90% of Parents Think Their Kids Are on Track in Math & Reading. The Real Number? Just 1 in 3, Survey Shows

Getty Images
One parent thought teachers with emergency certificates had CPR training. Another heard the phrase “school climate” and thought her child’s school had a broken air-conditioning system.

These are just a few of the misconceptions the Washington, D.C.–based nonprofit Learning Heroes has heard while trying to help parents understand the jargon-heavy education landscape at their children’s schools. And though they may be amusing examples, they reveal a concerning communication gap between schools and parents.

“The education community continues to use a language that parents don’t speak,” said Bibb Hubbard, Learning Heroes founder and president.

This communication gap creates a significant disconnect in how parents think their children are doing in school versus reality. In its second national survey, Learning Heroes found that 9 in 10 parents think their children are performing at or above grade level in math and reading — but results from the National Assessment of Educational Progress, known as the Nation’s Report Card, shows that only 1 in 3 U.S. eighth-graders are proficient in math and reading.

Parents have high hopes for their children’s education, the survey revealed: 74 percent expect their child to get a college degree, and 60 percent are confident their child will be well prepared for college coursework. But this, too, may be a misconception: Data from Complete College America show that 50 percent of students entering two-year colleges and 20 percent of students entering four-year colleges must take remedial classes.

“The heartbreaking part of this is parents — without that knowledge, the accurate picture of where their child is — they can’t do the job they’re intending to do as well as they should be able to,” Hubbard said.

These barriers are often language-based, said Maine parent Micky Bondo, who formed the group Portland Empowered to help immigrant parents like herself have a voice in their children’s schools.

“The population is changing. We have a lot of languages, a lot of education backgrounds. Parents can’t speak English. Report cards are not explaining everything that parents are supposed to do,” Bondo said. “You cannot empower the students without the parents. The parents need to be there.”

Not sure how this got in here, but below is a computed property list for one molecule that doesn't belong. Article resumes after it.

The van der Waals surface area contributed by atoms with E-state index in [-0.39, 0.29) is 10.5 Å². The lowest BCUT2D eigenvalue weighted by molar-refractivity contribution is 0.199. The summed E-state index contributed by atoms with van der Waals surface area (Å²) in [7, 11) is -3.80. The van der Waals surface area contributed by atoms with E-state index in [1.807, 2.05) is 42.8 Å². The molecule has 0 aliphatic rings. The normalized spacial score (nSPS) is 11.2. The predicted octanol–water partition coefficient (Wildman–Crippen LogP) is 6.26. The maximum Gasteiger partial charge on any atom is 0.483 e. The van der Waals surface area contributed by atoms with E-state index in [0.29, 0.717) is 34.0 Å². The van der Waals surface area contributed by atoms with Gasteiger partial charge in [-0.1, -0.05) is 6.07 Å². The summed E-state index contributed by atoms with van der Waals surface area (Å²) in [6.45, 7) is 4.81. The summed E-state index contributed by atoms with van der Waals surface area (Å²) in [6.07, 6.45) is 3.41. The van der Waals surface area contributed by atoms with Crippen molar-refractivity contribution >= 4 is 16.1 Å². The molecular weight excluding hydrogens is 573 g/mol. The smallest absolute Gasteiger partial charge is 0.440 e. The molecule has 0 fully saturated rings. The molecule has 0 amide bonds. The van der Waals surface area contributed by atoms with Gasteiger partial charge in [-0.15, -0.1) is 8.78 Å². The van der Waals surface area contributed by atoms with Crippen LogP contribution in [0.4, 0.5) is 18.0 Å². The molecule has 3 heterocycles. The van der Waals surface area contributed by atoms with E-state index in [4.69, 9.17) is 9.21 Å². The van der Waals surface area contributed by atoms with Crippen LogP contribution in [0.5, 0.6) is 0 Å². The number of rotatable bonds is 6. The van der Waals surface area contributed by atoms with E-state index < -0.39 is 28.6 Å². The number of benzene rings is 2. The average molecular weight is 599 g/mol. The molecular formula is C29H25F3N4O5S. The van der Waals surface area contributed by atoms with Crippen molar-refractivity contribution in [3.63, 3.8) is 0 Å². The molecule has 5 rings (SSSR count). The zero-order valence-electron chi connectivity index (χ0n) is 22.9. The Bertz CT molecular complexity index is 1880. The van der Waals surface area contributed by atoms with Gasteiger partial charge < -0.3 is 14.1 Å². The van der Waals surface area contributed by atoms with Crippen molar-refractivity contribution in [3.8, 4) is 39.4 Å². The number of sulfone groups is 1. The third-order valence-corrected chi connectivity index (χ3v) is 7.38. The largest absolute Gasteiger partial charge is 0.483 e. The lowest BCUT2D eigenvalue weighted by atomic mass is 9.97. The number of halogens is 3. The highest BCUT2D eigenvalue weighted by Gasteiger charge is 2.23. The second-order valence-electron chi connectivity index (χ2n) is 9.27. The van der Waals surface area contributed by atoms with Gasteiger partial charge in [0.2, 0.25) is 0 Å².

Minority groups are most likely to believe in the importance of earning a college degree, according to the survey. In homes where Spanish is the primary language spoken, 92 percent of parents say getting a college degree is absolutely essential or very important, followed by 85 percent of all Hispanics, 75 percent of African Americans, and 64 percent of whites.


Parents rely more on their child’s report card (86 percent) than on annual state test scores (55 percent) to understand whether their child is on grade level. Two-thirds believe report cards provide a more accurate picture of achievement than standardized tests.

“The amount of weight that parents place on report cards, they truly see it as gospel,” said Elizabeth Rorick, deputy executive director of communications and government affairs at the National PTA. “We need to push our parents to look at the overall performance. It’s not just what’s happening in the classroom. It’s important they review their annual state test results as well.”

Families also have many anxieties about their child’s well-being, with 58 percent of parents saying they worry about their children’s happiness and emotional health. More than half of parents also worry about paying for college, peer pressure faced by their children, online safety, and physical safety.

Learning Heroes commissioned the survey of more than 1,400 K-8 public school parents between March and April 2017. Conducted by Hart Research Associates, the online survey includes oversamples of Hispanics and African Americans. The margin of error is plus or minus 3.2 percentage points for all parents.

The survey found that parents would find more resources from schools helpful, such as detailed explanations of what their children will be expected to learn, activities to improve math and English skills, and summer activities so students don’t fall behind.

Learning Heroes partnered with the National PTA and Scholastic to create a back-to-school action list of ways families can engage and communicate with schools. It gives advice for analyzing state testing data, preparing for parent-teacher conferences, and practicing skills at home.

“The partnerships between parents and teachers is pivotal,” Rorick said. “They need to be a team.”


The Bill and Melinda Gates Foundation and the Carnegie Corporation of New York provide funding to Learning Heroes and The 74.

Get stories like these delivered straight to your inbox. Sign up for The 74 Newsletter

Republish This Article

We want our stories to be shared as widely as possible — for free.

Please view The 74's republishing terms.

On The 74 Today